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Study: Smallpox Eradication Helped HIV Spread

Proving the old cliche that no good deed goes unpunished, researchers at George Mason University in Virginia say in a new study that the eradication of smallpox might have inadvertently contributed to the spread of HIV.

Scientists argue that receiving the smallpox vaccine prevented the AIDS-causing virus from multiplying as well as it does now. Smallpox immunizations were gradually reduced between the 1950s and the 1970s. Today, only scientists and medical professionals who work with smallpox receive the vaccine.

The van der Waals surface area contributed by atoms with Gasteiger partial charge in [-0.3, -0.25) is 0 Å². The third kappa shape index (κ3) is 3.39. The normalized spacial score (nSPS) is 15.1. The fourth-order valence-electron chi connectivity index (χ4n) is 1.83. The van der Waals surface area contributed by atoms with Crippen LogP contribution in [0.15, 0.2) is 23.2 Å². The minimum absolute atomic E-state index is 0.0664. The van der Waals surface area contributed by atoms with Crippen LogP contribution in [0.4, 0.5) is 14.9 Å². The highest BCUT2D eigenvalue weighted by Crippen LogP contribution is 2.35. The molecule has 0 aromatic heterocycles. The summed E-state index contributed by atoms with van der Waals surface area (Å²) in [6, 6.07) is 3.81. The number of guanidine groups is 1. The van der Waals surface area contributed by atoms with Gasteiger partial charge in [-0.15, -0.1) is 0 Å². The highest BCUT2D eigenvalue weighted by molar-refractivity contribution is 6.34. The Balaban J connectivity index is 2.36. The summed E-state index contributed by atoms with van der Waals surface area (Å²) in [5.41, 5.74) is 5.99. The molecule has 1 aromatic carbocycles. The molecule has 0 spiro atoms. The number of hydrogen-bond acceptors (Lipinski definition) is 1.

"There have been several proposed explanations for the rapid spread of HIV in Africa, including wars, the reuse of unsterilised needles and the contamination of early batches of polio vaccine," Dr Raymond Weinstein, the study's lead researcher, told the British Broadcasting Corp. "However, all of these have been either disproved or do not sufficiently explain the behavior of the HIV pandemic."

The researchers say that HIV has been spreading exponentially since smallpox was eradicated and widespread vaccines were discontinued.

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